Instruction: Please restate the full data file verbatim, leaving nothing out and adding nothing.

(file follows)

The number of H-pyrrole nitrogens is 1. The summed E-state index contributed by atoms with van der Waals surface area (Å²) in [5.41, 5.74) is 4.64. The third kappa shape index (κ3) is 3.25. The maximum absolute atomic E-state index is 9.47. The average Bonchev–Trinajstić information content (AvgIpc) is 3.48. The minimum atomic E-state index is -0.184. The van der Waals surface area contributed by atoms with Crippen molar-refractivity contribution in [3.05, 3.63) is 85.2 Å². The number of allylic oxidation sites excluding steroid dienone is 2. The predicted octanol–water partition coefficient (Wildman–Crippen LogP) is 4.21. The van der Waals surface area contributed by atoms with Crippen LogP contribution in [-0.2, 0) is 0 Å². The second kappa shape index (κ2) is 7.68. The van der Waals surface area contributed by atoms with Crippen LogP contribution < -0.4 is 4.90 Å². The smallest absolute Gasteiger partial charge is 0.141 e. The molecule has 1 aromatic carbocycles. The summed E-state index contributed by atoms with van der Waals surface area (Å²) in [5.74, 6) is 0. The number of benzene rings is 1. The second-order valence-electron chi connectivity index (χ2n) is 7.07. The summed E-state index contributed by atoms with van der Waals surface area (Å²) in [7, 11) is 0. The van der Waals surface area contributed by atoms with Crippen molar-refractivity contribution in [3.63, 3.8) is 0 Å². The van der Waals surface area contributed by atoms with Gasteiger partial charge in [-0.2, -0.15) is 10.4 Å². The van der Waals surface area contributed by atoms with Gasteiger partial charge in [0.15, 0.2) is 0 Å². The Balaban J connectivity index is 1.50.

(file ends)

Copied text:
The number of H-pyrrole nitrogens is 1. The summed E-state index contributed by atoms with van der Waals surface area (Å²) in [5.41, 5.74) is 4.64. The third kappa shape index (κ3) is 3.25. The maximum absolute atomic E-state index is 9.47. The average Bonchev–Trinajstić information content (AvgIpc) is 3.48. The minimum atomic E-state index is -0.184. The van der Waals surface area contributed by atoms with Crippen molar-refractivity contribution in [3.05, 3.63) is 85.2 Å². The number of allylic oxidation sites excluding steroid dienone is 2. The predicted octanol–water partition coefficient (Wildman–Crippen LogP) is 4.21. The van der Waals surface area contributed by atoms with Crippen LogP contribution in [-0.2, 0) is 0 Å². The second kappa shape index (κ2) is 7.68. The van der Waals surface area contributed by atoms with Crippen LogP contribution < -0.4 is 4.90 Å². The smallest absolute Gasteiger partial charge is 0.141 e. The molecule has 1 aromatic carbocycles. The summed E-state index contributed by atoms with van der Waals surface area (Å²) in [5.74, 6) is 0. The number of benzene rings is 1. The second-order valence-electron chi connectivity index (χ2n) is 7.07. The summed E-state index contributed by atoms with van der Waals surface area (Å²) in [7, 11) is 0. The van der Waals surface area contributed by atoms with Crippen molar-refractivity contribution in [3.63, 3.8) is 0 Å². The van der Waals surface area contributed by atoms with Gasteiger partial charge in [-0.2, -0.15) is 10.4 Å². The van der Waals surface area contributed by atoms with Gasteiger partial charge in [0.15, 0.2) is 0 Å². The Balaban J connectivity index is 1.50.